By Ulrike Küchler, Silja Maehl, Graeme A. Stout
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Somehow, it speaks to an extimate need to expel by overcoming, a recursive ensnarement with the other. To frame the matter in terms of a once resonant political slogan: they are here, because we went there. We was there. ” Here then we have the telling parallel: immigrants like extraterrestrials are exterminators. What is more, immigrants are here, everywhere, always already ending someone’s way of life, and inevitably because we ourselves are immigrants in this precise sense. We “war” and are indebted to the “war” that always was.
Whereas the narrator and the wife are able to ﬁnish their civilized meal, the scene of writing is a scene interrupted. But what does this have to do with copulation control? If coitus interruptus is, among other things, a form (however unreliable) of birth control, then the interrupted relation between the two texts as rendered in the organization of the plot/story relation—especially as this is reiterated through the device of the epilogue where the strangest of all apparitions, the phantasmatic handholding with the wife-wished-dead, is staged—this relation is presented as broken oﬀ by the appearance of the Martian who, like the Jew, the Tasmanian, the immigrant, happens right where it is most expected, literally at the site of reproduction.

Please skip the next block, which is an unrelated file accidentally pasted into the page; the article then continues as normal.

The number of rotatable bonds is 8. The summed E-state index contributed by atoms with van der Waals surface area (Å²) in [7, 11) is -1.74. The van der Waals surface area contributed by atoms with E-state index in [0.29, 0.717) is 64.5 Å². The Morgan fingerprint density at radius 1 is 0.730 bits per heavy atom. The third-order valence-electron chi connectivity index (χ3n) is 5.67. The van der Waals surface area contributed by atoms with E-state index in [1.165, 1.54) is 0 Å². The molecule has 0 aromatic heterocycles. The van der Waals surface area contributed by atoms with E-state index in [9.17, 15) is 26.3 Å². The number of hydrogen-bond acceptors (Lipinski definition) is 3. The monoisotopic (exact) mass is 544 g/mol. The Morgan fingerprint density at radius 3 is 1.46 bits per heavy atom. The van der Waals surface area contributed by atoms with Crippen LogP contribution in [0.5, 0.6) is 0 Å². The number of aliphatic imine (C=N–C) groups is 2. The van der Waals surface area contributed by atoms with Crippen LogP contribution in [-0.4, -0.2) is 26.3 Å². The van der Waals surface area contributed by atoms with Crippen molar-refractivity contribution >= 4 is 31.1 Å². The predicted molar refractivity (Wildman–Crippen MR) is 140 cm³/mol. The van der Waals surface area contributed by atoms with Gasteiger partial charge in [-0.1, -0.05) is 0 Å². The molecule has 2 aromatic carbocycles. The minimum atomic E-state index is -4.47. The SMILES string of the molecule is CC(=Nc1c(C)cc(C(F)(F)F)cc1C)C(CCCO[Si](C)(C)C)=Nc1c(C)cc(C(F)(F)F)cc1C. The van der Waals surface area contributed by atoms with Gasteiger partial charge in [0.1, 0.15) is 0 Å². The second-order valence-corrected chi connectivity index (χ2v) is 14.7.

I will confess that this last strikes me as a bit odd, because this scene is painstakingly re-created (if updated and relocated) in the 1953 ﬁlm by Byron Haskin and George Pal. Clearly somebody recognized the scene for what it was, indeed it stands out even more starkly in a plot that zooms in on Cold War Christianity for the ﬁnale. Of course, one might argue that this particular plot twist is present in the original (God in “his” wisdom did, after all, place bacteria on the Earth), but in the end too much emphasis on this dimension of the text’s anti-Semitism misses something more fundamental.
Alien Imaginations: Science Fiction and Tales of Transnationalism by Ulrike Küchler, Silja Maehl, Graeme A. Stout